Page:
Nascom 1

The Nascom 1 was the first in a series of two single-board computer kits released between 1977 and 1979 by Nasco in the UK. They were both based on the Zilog Z80 microprocessor and included a keyboard and video interface, a serial port and two 8-bit parallel ports. The system was unique for the time, since it included a full “real” keyboard and a video interface was uncommon. The hobbyist had to hand-solder about 3,000 joints on the board.

Personal Computer World cover May 1978

Personal Computer World cover May 1978

The “nerd public”, or those that were reading computer magazines in the late 1970’s were first introduced to the Nascom 1 in the May 1978 issue of a UK magazine called “Personal Computer World” in May 1978

One thing quite interesting with the Nascom is the conventions used to operate them. For those who don’t have much knowledge of computing in the late 1970’s, it certainly was different than even what many people remember from in early 1980’s computers, when you turned on your computer and had BASIC ready to go. The Nascom operated with a rudimentary command set comprised of single letters. This command set was called “Nasbug.” You typed a single letter, followed by a HEX memory location if needed, then pressed the Enter key. For example, to set a breakpoint in program execution, you would type:

Bxxxx <Enter>

where xxxx is the hexadecimal address where you want to set the breakpoint. To execute a program, you use the command:

Exxxx <enter>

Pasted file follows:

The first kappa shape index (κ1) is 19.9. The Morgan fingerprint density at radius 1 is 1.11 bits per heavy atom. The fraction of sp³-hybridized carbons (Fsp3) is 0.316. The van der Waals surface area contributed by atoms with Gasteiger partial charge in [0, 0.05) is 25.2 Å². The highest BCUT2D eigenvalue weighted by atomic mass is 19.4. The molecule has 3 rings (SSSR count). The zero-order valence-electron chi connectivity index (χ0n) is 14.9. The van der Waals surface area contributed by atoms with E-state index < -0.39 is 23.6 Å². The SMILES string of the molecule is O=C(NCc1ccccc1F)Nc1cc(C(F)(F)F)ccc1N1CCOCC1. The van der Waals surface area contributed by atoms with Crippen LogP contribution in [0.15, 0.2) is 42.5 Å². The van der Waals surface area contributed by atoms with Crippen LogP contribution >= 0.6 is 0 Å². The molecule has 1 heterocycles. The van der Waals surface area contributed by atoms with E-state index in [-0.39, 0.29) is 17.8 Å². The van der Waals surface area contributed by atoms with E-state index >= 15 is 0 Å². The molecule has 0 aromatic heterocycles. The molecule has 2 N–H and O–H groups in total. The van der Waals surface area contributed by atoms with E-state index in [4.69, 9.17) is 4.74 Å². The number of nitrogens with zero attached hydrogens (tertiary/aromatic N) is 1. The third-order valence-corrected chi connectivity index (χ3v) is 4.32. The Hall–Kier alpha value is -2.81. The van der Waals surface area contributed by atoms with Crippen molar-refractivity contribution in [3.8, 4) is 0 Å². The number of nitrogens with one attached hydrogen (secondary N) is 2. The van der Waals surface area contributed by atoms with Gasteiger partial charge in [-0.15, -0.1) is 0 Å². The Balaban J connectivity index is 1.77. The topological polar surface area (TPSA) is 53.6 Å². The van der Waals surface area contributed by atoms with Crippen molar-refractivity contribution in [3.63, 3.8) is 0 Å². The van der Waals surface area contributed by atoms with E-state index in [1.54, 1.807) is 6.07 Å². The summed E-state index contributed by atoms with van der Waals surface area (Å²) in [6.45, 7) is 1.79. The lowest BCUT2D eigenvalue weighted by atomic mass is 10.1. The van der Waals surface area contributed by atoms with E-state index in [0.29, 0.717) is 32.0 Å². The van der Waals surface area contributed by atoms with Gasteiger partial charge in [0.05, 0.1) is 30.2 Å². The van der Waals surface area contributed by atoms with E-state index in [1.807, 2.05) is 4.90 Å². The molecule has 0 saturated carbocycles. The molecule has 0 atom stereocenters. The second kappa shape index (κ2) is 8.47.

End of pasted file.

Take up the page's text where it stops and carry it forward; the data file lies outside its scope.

Most programs ran from location $0000. If you wanted to load a program from an external serial device, probably a punch card reader or paper tape, you would just type:

L <Enter>

Future versions of the Nascom, like the Nascom 2, would have an enhanced command set, called Nas-Sys,, having commands like “S” for Save because the hardware supported saving your programs directly.

Nasbug v1.T2 Command Set

Command Purpose Operand Example
B Set Breakpoint at XXXX address
  • HEX Memory Address
C Copy ZZZZ of memory from XXXX to YYYY
  • From HEX address
  • To HEX address
  • Hex length to copy
D Dump memory from XXXX to YYYY to serial interface
  • Start HEX address
  • End HEX address
L Load from serial device
  • (none)
M Modify data starting at XXXX
  • Start HEX address
  • A series of two-character HEX values representing data, followed by a typewritten “.” to end the command
S Single step through program execution starting at memory location XXXX
  • Start HEX address
T Tabulate (list) the contents of memory starting at XXXX and ending at YYYY
  • Start HEX address
  • End HEX address
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Here is a video of a Nascom 1 in operation

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